The larger official manufacturer of Swiss Army knives, Victorinox, has taken over its much smaller competitor and only rival, Wenger in canton Jura.
The acquisition means that knife production of the genuine article will remain safely in Swiss hands, and jobs that were under threat at Wenger in Delémont are saved.
"Keeping the Swiss cross in Swiss hands is the best way to move forward," commented Victorinox director Carl Elsener, adding that the purchase would allow the firms to compete better against international competition from cheap copies.
The two makers of Swiss Army knives, which will keep their identities separate under the deal, have been struggling to make headway since the September 2001 terrorist attacks in the United States.
Although airline passengers can buy the knives in duty free stores, they are not allowed to take them on aircraft as hand luggage because of security concerns.
Airport screening machines spot anything suspiciously sharp or pointed, including the coveted knives with their characteristic Swiss cross on the red handle.
The two companies, which are both family-run, said in a statement on Tuesday that Wenger needed greater financial backing to restructure its activities and be in a position to return to profitability in 2006.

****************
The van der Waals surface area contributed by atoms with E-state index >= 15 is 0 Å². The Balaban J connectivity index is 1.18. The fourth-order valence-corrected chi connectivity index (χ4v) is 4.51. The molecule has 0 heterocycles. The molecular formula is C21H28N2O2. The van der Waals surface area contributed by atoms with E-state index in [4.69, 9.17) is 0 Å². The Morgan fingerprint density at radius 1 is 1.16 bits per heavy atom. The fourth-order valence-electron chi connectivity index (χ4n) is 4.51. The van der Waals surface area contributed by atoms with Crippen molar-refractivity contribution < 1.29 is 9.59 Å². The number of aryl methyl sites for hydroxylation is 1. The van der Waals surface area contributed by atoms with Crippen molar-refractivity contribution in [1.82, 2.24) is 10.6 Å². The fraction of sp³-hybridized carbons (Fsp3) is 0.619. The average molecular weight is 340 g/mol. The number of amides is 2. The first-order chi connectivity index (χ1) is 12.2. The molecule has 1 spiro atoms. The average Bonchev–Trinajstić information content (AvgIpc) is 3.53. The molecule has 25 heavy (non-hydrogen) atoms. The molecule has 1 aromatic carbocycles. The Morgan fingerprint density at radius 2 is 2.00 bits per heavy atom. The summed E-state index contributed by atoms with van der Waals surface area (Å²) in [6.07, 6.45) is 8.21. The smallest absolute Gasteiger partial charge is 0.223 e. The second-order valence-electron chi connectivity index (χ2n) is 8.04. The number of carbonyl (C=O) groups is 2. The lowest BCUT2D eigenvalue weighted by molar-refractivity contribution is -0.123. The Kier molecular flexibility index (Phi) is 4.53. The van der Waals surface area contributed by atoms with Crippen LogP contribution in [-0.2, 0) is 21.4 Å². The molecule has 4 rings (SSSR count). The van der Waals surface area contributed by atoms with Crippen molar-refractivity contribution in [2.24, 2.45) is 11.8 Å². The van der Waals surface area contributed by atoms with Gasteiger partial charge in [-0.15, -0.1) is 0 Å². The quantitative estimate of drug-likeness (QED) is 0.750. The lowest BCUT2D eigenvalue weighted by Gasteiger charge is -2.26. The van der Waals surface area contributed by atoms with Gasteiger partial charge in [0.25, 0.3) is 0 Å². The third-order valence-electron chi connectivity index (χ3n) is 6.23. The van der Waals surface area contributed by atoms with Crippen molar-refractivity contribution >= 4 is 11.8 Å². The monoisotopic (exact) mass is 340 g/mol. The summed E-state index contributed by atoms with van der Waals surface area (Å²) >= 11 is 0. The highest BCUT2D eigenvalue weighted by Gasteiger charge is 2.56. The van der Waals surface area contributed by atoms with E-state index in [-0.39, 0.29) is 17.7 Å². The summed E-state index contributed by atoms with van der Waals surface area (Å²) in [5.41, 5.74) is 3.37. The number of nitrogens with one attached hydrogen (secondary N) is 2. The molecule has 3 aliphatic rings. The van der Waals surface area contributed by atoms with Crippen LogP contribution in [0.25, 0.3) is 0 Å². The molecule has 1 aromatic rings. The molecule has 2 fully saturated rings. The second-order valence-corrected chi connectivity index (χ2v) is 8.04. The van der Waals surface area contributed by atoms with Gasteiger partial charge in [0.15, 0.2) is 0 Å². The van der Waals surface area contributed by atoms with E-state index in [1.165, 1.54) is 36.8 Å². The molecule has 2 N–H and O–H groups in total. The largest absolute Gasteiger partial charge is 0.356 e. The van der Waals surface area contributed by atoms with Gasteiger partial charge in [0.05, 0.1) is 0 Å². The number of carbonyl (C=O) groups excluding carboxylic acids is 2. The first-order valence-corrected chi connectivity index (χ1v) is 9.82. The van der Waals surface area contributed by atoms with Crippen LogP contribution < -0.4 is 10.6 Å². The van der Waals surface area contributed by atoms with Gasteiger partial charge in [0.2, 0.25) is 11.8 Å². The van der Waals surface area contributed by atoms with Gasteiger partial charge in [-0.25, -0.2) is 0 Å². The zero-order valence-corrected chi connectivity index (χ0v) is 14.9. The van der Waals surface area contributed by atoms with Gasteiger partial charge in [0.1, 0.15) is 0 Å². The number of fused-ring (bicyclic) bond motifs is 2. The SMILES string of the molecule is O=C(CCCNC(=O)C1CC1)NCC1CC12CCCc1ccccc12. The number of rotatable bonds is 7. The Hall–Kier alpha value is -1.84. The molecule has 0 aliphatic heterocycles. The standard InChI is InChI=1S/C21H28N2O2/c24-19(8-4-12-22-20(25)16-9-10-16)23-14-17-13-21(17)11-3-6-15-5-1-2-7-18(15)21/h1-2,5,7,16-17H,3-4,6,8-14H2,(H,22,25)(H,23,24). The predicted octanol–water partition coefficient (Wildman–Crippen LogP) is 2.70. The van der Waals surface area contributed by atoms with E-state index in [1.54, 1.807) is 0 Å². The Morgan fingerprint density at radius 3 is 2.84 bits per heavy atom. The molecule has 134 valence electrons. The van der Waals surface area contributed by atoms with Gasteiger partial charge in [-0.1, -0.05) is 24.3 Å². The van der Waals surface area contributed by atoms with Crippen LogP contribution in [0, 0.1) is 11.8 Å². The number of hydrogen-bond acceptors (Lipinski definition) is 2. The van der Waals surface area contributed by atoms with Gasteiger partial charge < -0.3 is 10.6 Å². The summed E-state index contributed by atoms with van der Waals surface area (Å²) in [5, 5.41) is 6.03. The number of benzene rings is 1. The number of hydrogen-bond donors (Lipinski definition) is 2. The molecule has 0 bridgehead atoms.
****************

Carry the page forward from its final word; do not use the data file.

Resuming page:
Wenger's production facilities will remain in Delémont and there will be no job losses there, the companies said.
Knife sales at Victorinox last year were SFr169 million ($142.4 million), compared with Wenger’s sales of SFr23 million. Neither company discloses profit figures nor is quoted on the Swiss stock exchange.
"What better news could the 150 employees at Wenger and the representatives of the local business community hear this morning?" asked Jean-Jacques Gunzinger, a Wenger board member. "This is the best possible solution for Wenger."
Victorinox and Wenger evenly share the rights to provide the Swiss military with knives, although demand has dropped over the past few years because of a declining number of army personnel.
Together the two companies make about 25.7 million knives a year, which are exported to around 150 countries.
The new Victorinox group, which will have a turnover of SFr400 million, employs more than 1,500 people.
In a reaction to the move, the government of canton Jura commented that the news was "a great relief".
swissinfo with agencies
The army knife supplied to Swiss soldiers is distinctive in that it has anodised (silver-coloured) handles. It features the Swiss cross on the handle.
Wenger and Victorinox, of Ibach in central Switzerland, share orders from the Swiss army.
Victorinox, Europe’s largest cutlery manufacturer, has about a 70% market share in Swiss Army knives, while Wenger has the remaining 30%.
Victorinox was founded in 1884, while Wenger was established nine years later.
They are the only two companies legally allowed to produce Swiss Army knives.
Illegal copies are common in the United States.
After the 2001 terrorist attacks in the US, the companies lost between 15% and 20% of turnover as business at duty-free outlets slumped.
The knives were no longer allowed in hand luggage on planes.
In compliance with the JTI standards